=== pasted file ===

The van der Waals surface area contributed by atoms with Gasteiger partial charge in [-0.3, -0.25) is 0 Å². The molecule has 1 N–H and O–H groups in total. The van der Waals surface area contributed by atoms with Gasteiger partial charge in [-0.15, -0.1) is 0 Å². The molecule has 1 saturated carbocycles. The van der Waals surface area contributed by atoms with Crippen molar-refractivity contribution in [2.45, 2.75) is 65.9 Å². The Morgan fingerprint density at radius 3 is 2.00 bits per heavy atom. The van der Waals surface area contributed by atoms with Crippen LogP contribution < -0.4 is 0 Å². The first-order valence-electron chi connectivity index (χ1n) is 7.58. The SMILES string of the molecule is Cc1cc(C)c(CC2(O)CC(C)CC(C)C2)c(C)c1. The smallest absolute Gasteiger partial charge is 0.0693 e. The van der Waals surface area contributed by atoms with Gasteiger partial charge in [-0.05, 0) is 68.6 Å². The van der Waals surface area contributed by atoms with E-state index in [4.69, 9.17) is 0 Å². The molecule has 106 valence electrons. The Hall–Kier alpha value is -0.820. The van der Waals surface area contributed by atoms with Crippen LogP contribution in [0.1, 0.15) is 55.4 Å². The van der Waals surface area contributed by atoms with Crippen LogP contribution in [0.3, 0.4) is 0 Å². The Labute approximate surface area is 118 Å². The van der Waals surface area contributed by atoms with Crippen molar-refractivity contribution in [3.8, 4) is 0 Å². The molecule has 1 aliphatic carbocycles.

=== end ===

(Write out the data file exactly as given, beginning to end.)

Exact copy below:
The van der Waals surface area contributed by atoms with Gasteiger partial charge in [-0.3, -0.25) is 0 Å². The molecule has 1 N–H and O–H groups in total. The van der Waals surface area contributed by atoms with Gasteiger partial charge in [-0.15, -0.1) is 0 Å². The molecule has 1 saturated carbocycles. The van der Waals surface area contributed by atoms with Crippen molar-refractivity contribution in [2.45, 2.75) is 65.9 Å². The Morgan fingerprint density at radius 3 is 2.00 bits per heavy atom. The van der Waals surface area contributed by atoms with Crippen LogP contribution < -0.4 is 0 Å². The first-order valence-electron chi connectivity index (χ1n) is 7.58. The SMILES string of the molecule is Cc1cc(C)c(CC2(O)CC(C)CC(C)C2)c(C)c1. The smallest absolute Gasteiger partial charge is 0.0693 e. The van der Waals surface area contributed by atoms with Gasteiger partial charge in [-0.05, 0) is 68.6 Å². The van der Waals surface area contributed by atoms with E-state index in [4.69, 9.17) is 0 Å². The molecule has 106 valence electrons. The Hall–Kier alpha value is -0.820. The van der Waals surface area contributed by atoms with Crippen LogP contribution in [0.1, 0.15) is 55.4 Å². The van der Waals surface area contributed by atoms with Crippen LogP contribution in [0.3, 0.4) is 0 Å². The Labute approximate surface area is 118 Å². The van der Waals surface area contributed by atoms with Crippen molar-refractivity contribution in [3.8, 4) is 0 Å². The molecule has 1 aliphatic carbocycles.